Helen and I found we’d had a similar diagnosis in that our tumours were both 5cm across our breasts and had only been found from it pushing on other parts of our breast tissue and causing a knock-on change. We both had cancer spread to our lymph nodes hence the need for us to have chemo and all the nodes cleared from our arm. We both lost a breast and endured radiation burns to our chest wall for 3 solid weeks. Helen lost her hair and I managed to keep half of mine through freezing my head during chemo injections. We gassed and moaned and laughed a lot about whatever seemed worth commenting on relating to treatment – the good and the bad, and everything outside of it. Helen was straight talking and always looking for the positives. She was thankful for everything she had and the treatment she was getting on the NHS. She was generous with advice, perceptive and always philosophical and keen to make sense of things.
Time went on and we were both back to work, keen to be cracking on with what we enjoyed and what mattered to us. A few times we planned to meet up for a Poetry Business writing day in Sheffield but never found the time to sync. I was busy getting Hive up and running and Helen was focused on finishing the third novel in the Shaun Denton Crime Series.
In February I got a Facebook message from Helen gently explaining that the cancer was back and had spread to her liver, spine and lungs. The message was as positive and practical as always. I asked her if I could ring and got annoyed at myself for not holding it together when I said how sorry I was. She was reassuring and laughed about how it was really okay to cry and normal in the face of something ‘a bit shitty’ as she put it.
This is the last time I spoke to Helen outside of messages. I tried not to crowd her or ask for updates as she embarked on a new course of chemo. I know firsthand how hard that can be, but this, as Helen said when we spoke on the phone, was a ‘different conversation’. She was always considerate of my experience, even when she should have been focusing only on herself. It was a long chat and seemed oddly uplifting for us both.
After talking about how the secondary diagnosis came about, we moved on to what really mattered to Helen – her family and her work. She had just read an interview with Leonard Cohen before he died and she’d got a great deal of comfort from his approach to death. He was all about ‘getting the house in order’ and completing what he could of his unfinished work. And that was Helen’s push and focus now too. Like Leonard Cohen, she wanted to ensure she finished as much work as possible, and got her paperwork and the house in order. ‘If I’m still here in a few years, it will be a bonus I got it sorted then!’ she joked. She talked about her family a lot, about leaving something for her husband, Josh, and their boys. And she also wanted to bring her poetry, written over many years, together into a collection. She had already asked her friend, the poet Carole Bromley, for help looking at what she’d written over the last 12 years.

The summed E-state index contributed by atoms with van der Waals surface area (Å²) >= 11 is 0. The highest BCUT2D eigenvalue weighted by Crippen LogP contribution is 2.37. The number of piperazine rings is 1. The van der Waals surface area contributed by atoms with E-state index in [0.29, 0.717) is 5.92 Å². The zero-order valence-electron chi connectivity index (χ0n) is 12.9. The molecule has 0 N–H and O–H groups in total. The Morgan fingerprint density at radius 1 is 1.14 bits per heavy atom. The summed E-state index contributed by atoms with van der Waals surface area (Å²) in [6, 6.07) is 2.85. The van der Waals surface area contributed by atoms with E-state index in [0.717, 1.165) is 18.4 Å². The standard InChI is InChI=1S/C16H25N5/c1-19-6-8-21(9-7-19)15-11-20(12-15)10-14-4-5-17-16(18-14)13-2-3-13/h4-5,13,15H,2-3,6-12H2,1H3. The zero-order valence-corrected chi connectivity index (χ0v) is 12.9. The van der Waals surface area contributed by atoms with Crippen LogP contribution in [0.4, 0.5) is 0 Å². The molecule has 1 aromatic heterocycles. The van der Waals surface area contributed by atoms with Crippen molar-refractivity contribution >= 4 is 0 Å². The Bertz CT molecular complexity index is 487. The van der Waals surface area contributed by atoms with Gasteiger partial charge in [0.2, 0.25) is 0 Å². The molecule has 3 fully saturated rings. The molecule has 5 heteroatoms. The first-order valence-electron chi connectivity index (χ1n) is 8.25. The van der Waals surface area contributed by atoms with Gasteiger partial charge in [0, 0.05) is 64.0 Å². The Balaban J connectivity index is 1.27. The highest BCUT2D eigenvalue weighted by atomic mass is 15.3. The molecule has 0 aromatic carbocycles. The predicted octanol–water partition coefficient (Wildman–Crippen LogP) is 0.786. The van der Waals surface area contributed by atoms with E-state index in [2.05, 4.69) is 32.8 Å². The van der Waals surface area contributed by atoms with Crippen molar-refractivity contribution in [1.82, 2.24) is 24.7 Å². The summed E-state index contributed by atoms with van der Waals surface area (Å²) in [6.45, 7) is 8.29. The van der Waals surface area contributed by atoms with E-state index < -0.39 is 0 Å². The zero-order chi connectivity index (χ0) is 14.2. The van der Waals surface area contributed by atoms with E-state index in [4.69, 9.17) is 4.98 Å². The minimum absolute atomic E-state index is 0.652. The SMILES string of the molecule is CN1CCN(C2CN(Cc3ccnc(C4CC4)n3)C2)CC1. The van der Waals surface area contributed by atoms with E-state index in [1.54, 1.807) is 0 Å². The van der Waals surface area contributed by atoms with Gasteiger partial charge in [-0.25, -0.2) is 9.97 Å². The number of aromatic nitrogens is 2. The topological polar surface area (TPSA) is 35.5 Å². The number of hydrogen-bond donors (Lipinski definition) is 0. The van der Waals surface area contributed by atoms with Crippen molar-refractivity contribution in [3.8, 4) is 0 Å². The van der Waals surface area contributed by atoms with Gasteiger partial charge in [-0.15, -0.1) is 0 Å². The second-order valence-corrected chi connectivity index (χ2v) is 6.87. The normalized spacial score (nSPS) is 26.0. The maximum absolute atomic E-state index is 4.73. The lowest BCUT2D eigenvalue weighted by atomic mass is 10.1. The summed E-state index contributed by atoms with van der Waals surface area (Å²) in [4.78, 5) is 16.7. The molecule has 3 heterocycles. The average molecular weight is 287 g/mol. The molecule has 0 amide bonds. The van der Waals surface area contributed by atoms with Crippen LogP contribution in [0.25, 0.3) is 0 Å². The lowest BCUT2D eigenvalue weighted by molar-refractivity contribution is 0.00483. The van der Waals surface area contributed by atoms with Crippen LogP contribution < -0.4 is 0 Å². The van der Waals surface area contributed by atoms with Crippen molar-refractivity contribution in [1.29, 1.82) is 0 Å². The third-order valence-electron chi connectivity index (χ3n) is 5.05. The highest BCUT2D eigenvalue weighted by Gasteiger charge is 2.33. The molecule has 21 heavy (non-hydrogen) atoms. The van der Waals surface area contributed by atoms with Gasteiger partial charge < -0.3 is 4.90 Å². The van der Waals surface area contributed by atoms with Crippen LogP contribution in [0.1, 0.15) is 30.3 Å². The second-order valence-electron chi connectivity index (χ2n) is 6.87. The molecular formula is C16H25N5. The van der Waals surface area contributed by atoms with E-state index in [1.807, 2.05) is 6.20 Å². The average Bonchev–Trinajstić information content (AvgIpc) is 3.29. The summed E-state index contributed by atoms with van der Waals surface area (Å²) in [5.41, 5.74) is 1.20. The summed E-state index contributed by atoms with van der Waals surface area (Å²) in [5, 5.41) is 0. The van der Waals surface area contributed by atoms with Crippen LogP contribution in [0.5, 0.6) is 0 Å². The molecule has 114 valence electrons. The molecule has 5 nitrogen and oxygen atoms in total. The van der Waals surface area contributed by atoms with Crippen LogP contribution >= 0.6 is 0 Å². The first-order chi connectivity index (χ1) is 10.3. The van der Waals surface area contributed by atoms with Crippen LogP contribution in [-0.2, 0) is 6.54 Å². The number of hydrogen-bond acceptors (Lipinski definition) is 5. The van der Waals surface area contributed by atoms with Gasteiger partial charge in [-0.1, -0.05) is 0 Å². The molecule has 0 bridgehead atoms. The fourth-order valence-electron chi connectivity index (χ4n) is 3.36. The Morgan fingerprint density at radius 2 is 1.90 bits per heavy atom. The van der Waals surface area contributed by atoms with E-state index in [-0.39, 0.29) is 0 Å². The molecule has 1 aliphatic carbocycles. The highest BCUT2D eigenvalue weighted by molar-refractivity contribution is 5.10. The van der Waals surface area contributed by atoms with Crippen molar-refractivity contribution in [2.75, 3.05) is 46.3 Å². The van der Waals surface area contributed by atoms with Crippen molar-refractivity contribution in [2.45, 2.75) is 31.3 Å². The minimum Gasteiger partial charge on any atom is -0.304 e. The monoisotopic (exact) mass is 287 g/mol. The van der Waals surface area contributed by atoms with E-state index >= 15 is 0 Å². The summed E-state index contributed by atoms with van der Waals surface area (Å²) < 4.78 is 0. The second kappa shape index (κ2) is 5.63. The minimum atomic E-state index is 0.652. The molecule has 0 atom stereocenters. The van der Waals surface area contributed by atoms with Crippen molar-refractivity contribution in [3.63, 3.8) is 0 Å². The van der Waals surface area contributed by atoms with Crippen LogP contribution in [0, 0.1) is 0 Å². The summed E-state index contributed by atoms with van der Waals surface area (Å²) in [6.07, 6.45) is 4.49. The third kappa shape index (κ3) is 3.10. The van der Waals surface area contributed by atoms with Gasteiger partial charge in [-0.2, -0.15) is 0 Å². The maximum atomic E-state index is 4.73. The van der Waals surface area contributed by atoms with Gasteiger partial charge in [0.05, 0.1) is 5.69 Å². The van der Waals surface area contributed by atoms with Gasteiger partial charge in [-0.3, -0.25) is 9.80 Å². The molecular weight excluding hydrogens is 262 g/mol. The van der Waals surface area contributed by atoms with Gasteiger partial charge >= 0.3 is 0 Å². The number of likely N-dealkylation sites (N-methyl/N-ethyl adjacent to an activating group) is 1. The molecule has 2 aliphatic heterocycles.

At that point she said she wasn’t sure how long she’d have but she knew people can live a long time with secondary breast cancer. Helen seemed to be both geared with that in mind, but also with the possibility that it might not happen. Attitude she believed was key. She said she was working on keeping a balance between being rational and realistic about the here and now, and also optimistic and positive in how she faced things. As she always seemed to do, she treated both as a puzzle she must crack to honour the life she knew and the person she was.
We never know how much people say to make us feel and cope better, or live happier, but I suspect Helen was good at being brave for others, and looking back at that phone call, as was her kindness, she also didn’t want me to worry. I felt like I had very little to offer by way of thoughts. All I could point out is from what I could see, in the space of around a week, she had done some serious thinking, planning and decision making and was doing a stellar job of channelling Leonard Cohen, and really needed to acknowledge how brilliant this was and she was, but that it was okay to not do any of this too. She said ‘Oh thank you. You’re so good at reflecting back. I thought I’d just been sat on the sofa for a few days. I think I deserve a day off tomorrow then’. And that’s what I’ll remember most about Helen, she was someone who was always getting on with it, even when she wasn’t. Days before she passed away, I believe she was still scribbling down ideas for books and creative projects. She wanted to achieve and make the most of her life until the end. Without really knowing, she was just as inspiring to others as Leonard Cohen was to her.